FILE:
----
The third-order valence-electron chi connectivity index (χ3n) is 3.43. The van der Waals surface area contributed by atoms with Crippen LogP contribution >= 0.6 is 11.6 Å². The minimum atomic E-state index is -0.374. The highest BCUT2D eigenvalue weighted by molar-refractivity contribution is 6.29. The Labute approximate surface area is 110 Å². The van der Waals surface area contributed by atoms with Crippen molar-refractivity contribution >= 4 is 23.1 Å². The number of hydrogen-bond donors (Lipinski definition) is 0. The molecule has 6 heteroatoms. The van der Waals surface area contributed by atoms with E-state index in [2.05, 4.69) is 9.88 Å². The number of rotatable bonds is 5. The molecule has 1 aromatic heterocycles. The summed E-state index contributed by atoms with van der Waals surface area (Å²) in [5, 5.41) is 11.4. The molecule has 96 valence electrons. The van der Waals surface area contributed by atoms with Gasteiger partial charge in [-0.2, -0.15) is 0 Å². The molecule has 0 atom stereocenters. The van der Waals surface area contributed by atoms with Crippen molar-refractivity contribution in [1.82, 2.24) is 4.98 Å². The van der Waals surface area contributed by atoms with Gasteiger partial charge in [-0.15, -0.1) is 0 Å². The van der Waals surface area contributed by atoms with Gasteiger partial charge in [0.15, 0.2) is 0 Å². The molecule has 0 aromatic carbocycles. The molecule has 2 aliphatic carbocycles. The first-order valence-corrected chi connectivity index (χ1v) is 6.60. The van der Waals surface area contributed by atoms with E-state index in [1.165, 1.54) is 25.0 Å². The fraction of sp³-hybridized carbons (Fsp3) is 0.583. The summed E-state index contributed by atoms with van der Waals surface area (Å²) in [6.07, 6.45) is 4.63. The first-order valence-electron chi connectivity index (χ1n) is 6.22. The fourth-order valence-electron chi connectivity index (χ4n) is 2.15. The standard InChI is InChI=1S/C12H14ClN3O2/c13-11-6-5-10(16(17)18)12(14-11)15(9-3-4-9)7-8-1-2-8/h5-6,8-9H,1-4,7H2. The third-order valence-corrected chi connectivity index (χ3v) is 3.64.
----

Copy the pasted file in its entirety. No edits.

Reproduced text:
The third-order valence-electron chi connectivity index (χ3n) is 3.43. The van der Waals surface area contributed by atoms with Crippen LogP contribution >= 0.6 is 11.6 Å². The minimum atomic E-state index is -0.374. The highest BCUT2D eigenvalue weighted by molar-refractivity contribution is 6.29. The Labute approximate surface area is 110 Å². The van der Waals surface area contributed by atoms with Crippen molar-refractivity contribution >= 4 is 23.1 Å². The number of hydrogen-bond donors (Lipinski definition) is 0. The molecule has 6 heteroatoms. The van der Waals surface area contributed by atoms with E-state index in [2.05, 4.69) is 9.88 Å². The number of rotatable bonds is 5. The molecule has 1 aromatic heterocycles. The summed E-state index contributed by atoms with van der Waals surface area (Å²) in [5, 5.41) is 11.4. The molecule has 96 valence electrons. The van der Waals surface area contributed by atoms with Gasteiger partial charge in [-0.2, -0.15) is 0 Å². The molecule has 0 atom stereocenters. The van der Waals surface area contributed by atoms with Crippen molar-refractivity contribution in [1.82, 2.24) is 4.98 Å². The van der Waals surface area contributed by atoms with Gasteiger partial charge in [-0.15, -0.1) is 0 Å². The van der Waals surface area contributed by atoms with Gasteiger partial charge in [0.15, 0.2) is 0 Å². The molecule has 0 aromatic carbocycles. The molecule has 2 aliphatic carbocycles. The first-order valence-corrected chi connectivity index (χ1v) is 6.60. The van der Waals surface area contributed by atoms with E-state index in [1.165, 1.54) is 25.0 Å². The fraction of sp³-hybridized carbons (Fsp3) is 0.583. The summed E-state index contributed by atoms with van der Waals surface area (Å²) in [6.07, 6.45) is 4.63. The first-order valence-electron chi connectivity index (χ1n) is 6.22. The fourth-order valence-electron chi connectivity index (χ4n) is 2.15. The standard InChI is InChI=1S/C12H14ClN3O2/c13-11-6-5-10(16(17)18)12(14-11)15(9-3-4-9)7-8-1-2-8/h5-6,8-9H,1-4,7H2. The third-order valence-corrected chi connectivity index (χ3v) is 3.64.